CREDITS: Written by Ty Templeton; art by Rick Burchett and Terry Beatty.
REVIEW: Paris... and I appreciate seeing the creative team's credits in French... makes for a nice, if somewhat gratuitous, change of venue, but it looks Gothic thanks to its muted color palette and churchly settings. Batman going international is usually reserved for two opponents. One is Ra's al Ghul, the other is the League of Assassins. This is about the latter and Batman is intent on getting the Sensei's location (pleasantly followed up in the next issue) from one of his men, Andre Juillard.
Though a one-off, this is still a fairly interesting character who, despite his profession, is a man of faith and deathly afraid of God's judgment. It's rather shocking to see him express such ideas even as Batman and his French friend, Inspector Legere, come close to practicing "24"-level interrogation methods on him. But it's a mysterious "angel of death" that makes him break down, an avenger of the night, Paris' own Batman... the Hunchback of Notre Dame?!
A pretty cool creation actually, not quite pulled whole from Victor Hugo's novel, a dying police scientist who used Matt Hagen's Clayface formula to heal himself and was turned into a crusty stone form akin to that of a church gargoyle. Seen as a monster at first (sheesh, was Batgirl always this aggressive?), it's soon revealed he's a hero who models hims ON Batman. Practically given his credentials right there, Batgirl suggests he and Legere enter into the same kind of partnership the Bats have with Commissioner Gordon and... the adventure begins. I would have liked to see the Hunchback again, perhaps in some kind of DCAU retelling of the Batmen of All Nations story, but alas, it never happened.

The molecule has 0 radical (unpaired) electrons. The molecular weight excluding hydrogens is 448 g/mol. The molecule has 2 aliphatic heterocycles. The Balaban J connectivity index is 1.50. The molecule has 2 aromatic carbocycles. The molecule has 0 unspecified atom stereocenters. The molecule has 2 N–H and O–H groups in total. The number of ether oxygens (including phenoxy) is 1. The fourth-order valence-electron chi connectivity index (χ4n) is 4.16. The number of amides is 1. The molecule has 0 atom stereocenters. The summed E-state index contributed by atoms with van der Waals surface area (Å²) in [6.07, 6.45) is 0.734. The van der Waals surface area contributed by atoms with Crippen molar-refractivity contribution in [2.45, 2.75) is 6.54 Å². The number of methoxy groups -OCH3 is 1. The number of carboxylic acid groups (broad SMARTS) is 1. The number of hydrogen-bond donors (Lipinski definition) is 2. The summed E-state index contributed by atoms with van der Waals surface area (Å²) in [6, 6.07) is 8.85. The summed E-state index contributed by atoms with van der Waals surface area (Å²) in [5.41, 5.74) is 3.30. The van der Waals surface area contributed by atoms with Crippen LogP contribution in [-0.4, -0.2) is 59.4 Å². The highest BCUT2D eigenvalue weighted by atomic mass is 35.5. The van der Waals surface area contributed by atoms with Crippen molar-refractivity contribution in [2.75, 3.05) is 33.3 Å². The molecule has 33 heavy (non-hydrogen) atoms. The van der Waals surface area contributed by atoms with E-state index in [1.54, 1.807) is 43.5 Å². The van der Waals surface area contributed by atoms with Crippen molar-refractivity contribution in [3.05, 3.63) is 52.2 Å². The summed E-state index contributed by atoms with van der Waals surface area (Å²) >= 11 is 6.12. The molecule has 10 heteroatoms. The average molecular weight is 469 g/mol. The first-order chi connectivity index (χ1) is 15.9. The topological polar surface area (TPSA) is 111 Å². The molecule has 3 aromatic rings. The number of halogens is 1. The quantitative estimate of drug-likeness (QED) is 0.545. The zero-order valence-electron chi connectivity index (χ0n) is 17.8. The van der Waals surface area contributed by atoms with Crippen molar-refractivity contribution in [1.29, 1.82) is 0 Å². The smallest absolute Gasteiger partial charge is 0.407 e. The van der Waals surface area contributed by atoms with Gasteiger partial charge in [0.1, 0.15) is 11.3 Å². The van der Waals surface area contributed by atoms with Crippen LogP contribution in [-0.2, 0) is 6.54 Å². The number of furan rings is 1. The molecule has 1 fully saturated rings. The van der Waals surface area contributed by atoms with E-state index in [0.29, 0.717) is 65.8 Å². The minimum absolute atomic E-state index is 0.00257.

REREADABILITY: Medium-High - A striking new hero rises in one of the most Gothic stories the DCAU has yet offered. Too bad it didn't lead to anything.